Hot damn. When did the Pacific Northwest become such a breeding ground for outstanding retro punk acts? As if the Briefs, the Epoxies, the Spits, the latest incarnation of the River City Rebels, and the Nice Boys (fronted by the sole surviving member of the Exploding Hearts) weren't enough, the region has birthed a new darling in the Clorox Girls.
J'aime Les Filles translates to English as "I like girls," and for the most part, the album's lyrics will tell the same thing, though not by means of the woefully sincere, open-chested hopelessness of today's emo drama queens. Rather, the Clorox Girls' fascination with the female race is something a bit more neurotic, ranging from simple subtleties of "Total Babe" ("When she walks down the street she is a total babe / When she walks down the street she is a total slave / A total babe in every way") to sacrificial love in "Telephone" ("Panic and confusion fill my head / I said I would die for you / So now I'm dead") to obsessive dread in "Straight to My Heart" ("Every morning you are not here / Every night I tremble out of fear / I've got to get right out of here / Because you are my world / You're my atmosphere").
The grainy production on J'aime Les Filles is perfect for the band's `60s pop meets `70s punk sound, and the barely distorted guitar adds a roughness that the slick punk bands of today have lost. "Flowers of Evil" stands high above the rest of the record, with the bright finish of a Fender Rhodes and a vocal melody that will get stuck in your head. However, that's not to say there are any actual snoozers on J'aime Les Filles. "Nothing's Too Deep" jumps out with a near-"My Sharona" bassline and lead singer Justin Maurer frantically chanting "Gliding across outer membrane / Dreaming of Mao and King Hussein / Chewing her lip she'll never be the same / Brushing her hair with the radio playing."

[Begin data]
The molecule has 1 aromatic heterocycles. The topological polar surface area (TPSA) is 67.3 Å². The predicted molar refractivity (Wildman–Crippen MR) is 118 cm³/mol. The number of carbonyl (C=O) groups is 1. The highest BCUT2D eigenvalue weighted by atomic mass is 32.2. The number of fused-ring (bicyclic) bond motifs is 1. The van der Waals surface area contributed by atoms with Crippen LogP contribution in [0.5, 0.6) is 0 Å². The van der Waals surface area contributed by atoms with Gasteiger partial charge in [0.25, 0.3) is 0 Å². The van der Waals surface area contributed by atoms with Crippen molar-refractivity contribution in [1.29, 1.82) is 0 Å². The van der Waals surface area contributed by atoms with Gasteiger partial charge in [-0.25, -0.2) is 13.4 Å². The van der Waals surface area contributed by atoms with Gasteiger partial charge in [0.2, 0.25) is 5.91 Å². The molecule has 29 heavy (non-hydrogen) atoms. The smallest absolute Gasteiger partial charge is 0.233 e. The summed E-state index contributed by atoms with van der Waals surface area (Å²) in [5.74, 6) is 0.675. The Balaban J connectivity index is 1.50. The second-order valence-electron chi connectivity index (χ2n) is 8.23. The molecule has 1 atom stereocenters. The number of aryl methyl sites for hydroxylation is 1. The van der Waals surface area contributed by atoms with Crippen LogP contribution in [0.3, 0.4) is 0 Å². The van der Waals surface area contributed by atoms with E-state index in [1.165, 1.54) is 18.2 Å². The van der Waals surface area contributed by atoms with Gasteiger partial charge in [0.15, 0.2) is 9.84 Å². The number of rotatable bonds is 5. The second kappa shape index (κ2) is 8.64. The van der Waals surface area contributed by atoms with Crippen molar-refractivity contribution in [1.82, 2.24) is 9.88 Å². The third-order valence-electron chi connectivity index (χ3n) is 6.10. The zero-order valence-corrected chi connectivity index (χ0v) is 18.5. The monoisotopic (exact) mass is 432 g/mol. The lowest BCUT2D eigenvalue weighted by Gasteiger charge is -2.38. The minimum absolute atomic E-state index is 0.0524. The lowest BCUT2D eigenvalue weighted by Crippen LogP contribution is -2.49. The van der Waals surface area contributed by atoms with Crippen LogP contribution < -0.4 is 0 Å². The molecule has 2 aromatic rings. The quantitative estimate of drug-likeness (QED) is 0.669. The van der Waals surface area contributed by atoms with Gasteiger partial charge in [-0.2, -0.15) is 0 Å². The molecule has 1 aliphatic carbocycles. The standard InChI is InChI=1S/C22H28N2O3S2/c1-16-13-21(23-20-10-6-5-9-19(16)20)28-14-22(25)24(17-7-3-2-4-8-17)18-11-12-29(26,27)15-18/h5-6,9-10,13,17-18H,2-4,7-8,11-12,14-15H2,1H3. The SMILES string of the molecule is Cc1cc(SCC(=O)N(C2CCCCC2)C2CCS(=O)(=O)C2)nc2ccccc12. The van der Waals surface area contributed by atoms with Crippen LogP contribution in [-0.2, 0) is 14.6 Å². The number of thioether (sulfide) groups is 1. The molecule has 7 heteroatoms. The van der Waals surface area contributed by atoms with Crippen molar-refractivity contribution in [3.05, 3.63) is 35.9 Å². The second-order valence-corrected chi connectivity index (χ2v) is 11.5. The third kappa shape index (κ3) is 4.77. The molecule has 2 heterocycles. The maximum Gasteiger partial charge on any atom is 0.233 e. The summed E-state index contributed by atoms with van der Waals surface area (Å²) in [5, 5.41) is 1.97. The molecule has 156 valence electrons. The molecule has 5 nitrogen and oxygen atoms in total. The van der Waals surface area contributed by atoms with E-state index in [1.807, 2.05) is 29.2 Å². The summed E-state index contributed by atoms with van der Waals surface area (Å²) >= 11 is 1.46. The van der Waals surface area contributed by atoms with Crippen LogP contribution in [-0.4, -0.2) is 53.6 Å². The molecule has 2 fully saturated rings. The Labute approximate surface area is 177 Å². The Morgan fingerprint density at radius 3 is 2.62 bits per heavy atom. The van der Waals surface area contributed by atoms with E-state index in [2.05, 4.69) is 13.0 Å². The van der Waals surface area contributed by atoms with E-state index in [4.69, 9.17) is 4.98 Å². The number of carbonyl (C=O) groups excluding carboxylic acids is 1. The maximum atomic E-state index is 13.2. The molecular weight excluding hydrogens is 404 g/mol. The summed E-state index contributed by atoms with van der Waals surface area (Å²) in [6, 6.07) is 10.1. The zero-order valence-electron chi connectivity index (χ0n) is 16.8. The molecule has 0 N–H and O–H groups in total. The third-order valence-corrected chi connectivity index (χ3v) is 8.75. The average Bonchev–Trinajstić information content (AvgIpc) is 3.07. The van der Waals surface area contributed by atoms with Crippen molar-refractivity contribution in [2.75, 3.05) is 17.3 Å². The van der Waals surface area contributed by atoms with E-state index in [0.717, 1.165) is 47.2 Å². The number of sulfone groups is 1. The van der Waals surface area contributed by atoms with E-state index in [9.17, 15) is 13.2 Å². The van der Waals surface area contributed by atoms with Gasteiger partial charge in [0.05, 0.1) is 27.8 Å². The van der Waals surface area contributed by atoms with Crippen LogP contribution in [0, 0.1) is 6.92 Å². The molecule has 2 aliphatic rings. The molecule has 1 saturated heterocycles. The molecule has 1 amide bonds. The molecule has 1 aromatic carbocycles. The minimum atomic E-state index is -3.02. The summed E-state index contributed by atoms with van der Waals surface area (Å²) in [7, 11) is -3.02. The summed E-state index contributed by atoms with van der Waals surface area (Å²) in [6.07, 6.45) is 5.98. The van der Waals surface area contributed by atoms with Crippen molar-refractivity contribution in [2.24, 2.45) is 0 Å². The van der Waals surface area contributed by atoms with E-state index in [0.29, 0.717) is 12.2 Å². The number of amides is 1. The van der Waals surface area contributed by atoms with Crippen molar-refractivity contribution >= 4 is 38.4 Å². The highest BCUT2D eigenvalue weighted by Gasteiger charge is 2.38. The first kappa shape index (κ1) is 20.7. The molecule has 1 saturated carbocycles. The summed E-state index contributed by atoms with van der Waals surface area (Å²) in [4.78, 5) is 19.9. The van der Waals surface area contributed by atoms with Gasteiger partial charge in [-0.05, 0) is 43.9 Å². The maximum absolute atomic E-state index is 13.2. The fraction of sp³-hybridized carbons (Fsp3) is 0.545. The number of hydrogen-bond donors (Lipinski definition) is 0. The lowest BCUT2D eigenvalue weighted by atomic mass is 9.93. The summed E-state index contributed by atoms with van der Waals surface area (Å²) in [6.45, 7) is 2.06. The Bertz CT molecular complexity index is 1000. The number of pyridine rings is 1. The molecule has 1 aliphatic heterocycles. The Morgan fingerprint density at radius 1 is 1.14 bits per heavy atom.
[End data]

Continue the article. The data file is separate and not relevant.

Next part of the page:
The all-French "Le Banana Split" is terribly catchy, though the tongue-twisting dialect makes the song more of a whistler than a sing-along. "Stuck in a Hole" channels Buddy Holly through a modified 32 bar pop melody with a minimalist Vibrators rhythm and equally to-the-point bass playing. "Eva Braun" opens with a deep, immersed bassline that breaks into a popping cadence with some of the album's most intriguing lyrics: "His daddy's name was Adolf / His mother's Eva Braun / He was headed for the mortuary / Because he's a saving son / […] / He moved away from New York / Down the Tigris and the Nile / He would greet his humble hosts / With a handshake and a smile."
J'aime Les Filles is a refreshing glimpse at the possibilities of punk rock from the other end of the spectrum: not pushing the envelope towards heavier riffs, inventive timing, and precision musicianship, but bringing punk's attitude and energy to the timeless sounds of early rock and roll classics. Neither the most innovative nor technical music you will ever hear, the superb songwriting and memorable style of the Clorox Girls is still sure to turn more than a few heads.